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US Army Paintball


Product Testing performed with DraXxus Paintballs

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US Army Alpha Black

US Army Alpha Black Tactical
by Bill Mills - Photos by Dawn Mills - March 2008

Features HowItWorks Disassembly Adjustment Testing Data


paintballIn terms of military imagery, the sport of paintball has come full circle. A game that involved camouflage and greasepaint in the 1980s had a politically motivated push through the 90s, to avoid all things military and gun-like, in order to seek acceptance as a true sport and dodge the clutches of anti-gun activists who attempted on more than one occasion to legislate it out of existance. In the new millennium, paintball is widely accepted as a sport played by millions of people around the world. It is definitely here to stay, and the pendulum has swung back, with military styles becoming more popular again.

paintballThe US armed forces have recognized that since their primary recruits are male teenagers, and the largest demographic of paintball players are male teenagers, that the sport of paintball is a target rich environment for them to locate contact young people looking for a future in the military. Both the Army and Marine Corps have jumped behind large paintball events as sponsors, and now the US Army name has even found its way into paintball products.

Produced by the first company to market an automatic paintball marker, Tippmann Sports, the US Army line of paintball products is officially licensed to bear the US Army name. It is designed to provide reliable paintball equipment at an entry level price, while increasing awareness of the Army lifestyle.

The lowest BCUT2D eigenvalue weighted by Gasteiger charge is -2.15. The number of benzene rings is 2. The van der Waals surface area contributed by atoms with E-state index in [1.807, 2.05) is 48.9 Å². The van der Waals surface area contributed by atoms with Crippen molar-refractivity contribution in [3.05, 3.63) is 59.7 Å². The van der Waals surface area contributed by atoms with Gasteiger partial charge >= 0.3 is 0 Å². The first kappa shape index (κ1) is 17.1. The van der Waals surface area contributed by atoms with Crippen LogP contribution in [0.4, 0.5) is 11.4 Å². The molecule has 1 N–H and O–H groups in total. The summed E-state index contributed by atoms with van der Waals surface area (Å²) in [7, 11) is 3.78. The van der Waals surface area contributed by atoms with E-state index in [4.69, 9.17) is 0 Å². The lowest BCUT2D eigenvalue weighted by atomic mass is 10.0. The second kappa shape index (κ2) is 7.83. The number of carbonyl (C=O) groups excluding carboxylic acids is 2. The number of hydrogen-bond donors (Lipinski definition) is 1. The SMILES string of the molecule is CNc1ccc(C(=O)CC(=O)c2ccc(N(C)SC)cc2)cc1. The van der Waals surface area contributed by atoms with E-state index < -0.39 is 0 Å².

paintballThe Alpha Black paintball marker is based on the venerable Model 98 blowback powered semi-automatic valve system, and built in two forms – the Basic and the Tactical, with or without an electronic trigger system to allow multiple firing modes and a lighter trigger pull. The Basic model consists of the core Alpha Black receiver and barrel, while the Tactical model adds barrel shroud, front sight and collapsible stock. The Alpha Black Tactical was used for this review.

paintballAlthough the Alpha Black bears a "Made In China" sticker, each marker undergoes final testing and packaging at Tippmann Sports in Fort Wayne, Indiana.

In general appearance, the Alpha Black Tactical is styled after the main infantry weapon of the US Army – the M-16, though it takes features from different variations of that rifle.

paintballThe tough polymer barrel shroud looks like a carbine version of the M16A2 barrel shroud, and the barrel features a similarly styled muzzle brake, though it is larger, to accommodate .68 caliber paintballs.

paintballThe barrel itself is 11 inches in length and anodized with a polished interior and matte black exterior finish. Unlike the 98, A5 and X7, the Alpha Black Tactical barrel has no ring of ports near its middle, only four slots at the muzzle, making up its muzzle brake. Second generation Model 98 barrel threads attach the barrel to the marker.

paintballThe M4 style collapsible stock in the rear of the Alpha Black Tactical is adjustable and is also molded of polymer, much like a real M4 stock, giving it durability and light weight. It is adjustable, and easily locks in 6 positions, giving the marker a total length of 28.5 to 32.5 inches.

paintballUnlike the flat-topped, M4, the Alpha Black's die-cast aluminum alloy receiver has a top carry handle with an integrated, non-adjustable rear sight, more closely resembling the M16A1.

paintballLike the Tippmann Model 98 and 98 Custom, the receiver is built in two clamshell halves, held together with steel screws that attach to steel nuts fitting into recesses in the opposite receiver half. Not only do the hard steel nuts eliminate the possibility of stripped threads ruining the receiver, but they are also easily replaced if they should become stripped or cross-threaded. The receiver halves are powder coated, giving them a durable matte black finish.

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